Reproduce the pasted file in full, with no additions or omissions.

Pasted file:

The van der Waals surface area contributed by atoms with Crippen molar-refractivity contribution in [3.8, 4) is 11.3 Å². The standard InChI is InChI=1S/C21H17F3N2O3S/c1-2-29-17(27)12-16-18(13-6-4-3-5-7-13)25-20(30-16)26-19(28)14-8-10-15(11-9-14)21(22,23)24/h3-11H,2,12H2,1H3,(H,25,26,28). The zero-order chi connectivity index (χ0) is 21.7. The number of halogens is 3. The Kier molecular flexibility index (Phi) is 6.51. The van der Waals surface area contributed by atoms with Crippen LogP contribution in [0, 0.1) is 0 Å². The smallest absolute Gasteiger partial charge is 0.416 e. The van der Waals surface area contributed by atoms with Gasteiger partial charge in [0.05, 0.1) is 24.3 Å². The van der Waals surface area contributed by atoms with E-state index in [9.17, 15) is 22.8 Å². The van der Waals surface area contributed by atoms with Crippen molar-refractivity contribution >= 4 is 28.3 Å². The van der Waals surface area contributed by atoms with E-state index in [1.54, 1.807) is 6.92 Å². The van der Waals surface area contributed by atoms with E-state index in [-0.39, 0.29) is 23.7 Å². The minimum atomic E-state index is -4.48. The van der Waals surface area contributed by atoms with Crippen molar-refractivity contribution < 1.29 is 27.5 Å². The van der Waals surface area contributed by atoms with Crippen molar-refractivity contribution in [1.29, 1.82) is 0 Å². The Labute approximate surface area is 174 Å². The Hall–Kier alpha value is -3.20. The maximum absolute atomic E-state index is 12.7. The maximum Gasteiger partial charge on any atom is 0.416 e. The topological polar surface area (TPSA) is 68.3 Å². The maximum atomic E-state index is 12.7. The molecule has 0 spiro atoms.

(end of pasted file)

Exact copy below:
The van der Waals surface area contributed by atoms with Crippen molar-refractivity contribution in [3.8, 4) is 11.3 Å². The standard InChI is InChI=1S/C21H17F3N2O3S/c1-2-29-17(27)12-16-18(13-6-4-3-5-7-13)25-20(30-16)26-19(28)14-8-10-15(11-9-14)21(22,23)24/h3-11H,2,12H2,1H3,(H,25,26,28). The zero-order chi connectivity index (χ0) is 21.7. The number of halogens is 3. The Kier molecular flexibility index (Phi) is 6.51. The van der Waals surface area contributed by atoms with Crippen LogP contribution in [0, 0.1) is 0 Å². The smallest absolute Gasteiger partial charge is 0.416 e. The van der Waals surface area contributed by atoms with Gasteiger partial charge in [0.05, 0.1) is 24.3 Å². The van der Waals surface area contributed by atoms with E-state index in [9.17, 15) is 22.8 Å². The van der Waals surface area contributed by atoms with Crippen molar-refractivity contribution >= 4 is 28.3 Å². The van der Waals surface area contributed by atoms with E-state index in [1.54, 1.807) is 6.92 Å². The van der Waals surface area contributed by atoms with E-state index in [-0.39, 0.29) is 23.7 Å². The minimum atomic E-state index is -4.48. The van der Waals surface area contributed by atoms with Crippen molar-refractivity contribution < 1.29 is 27.5 Å². The van der Waals surface area contributed by atoms with Crippen molar-refractivity contribution in [1.29, 1.82) is 0 Å². The Labute approximate surface area is 174 Å². The Hall–Kier alpha value is -3.20. The maximum absolute atomic E-state index is 12.7. The maximum Gasteiger partial charge on any atom is 0.416 e. The topological polar surface area (TPSA) is 68.3 Å². The maximum atomic E-state index is 12.7. The molecule has 0 spiro atoms.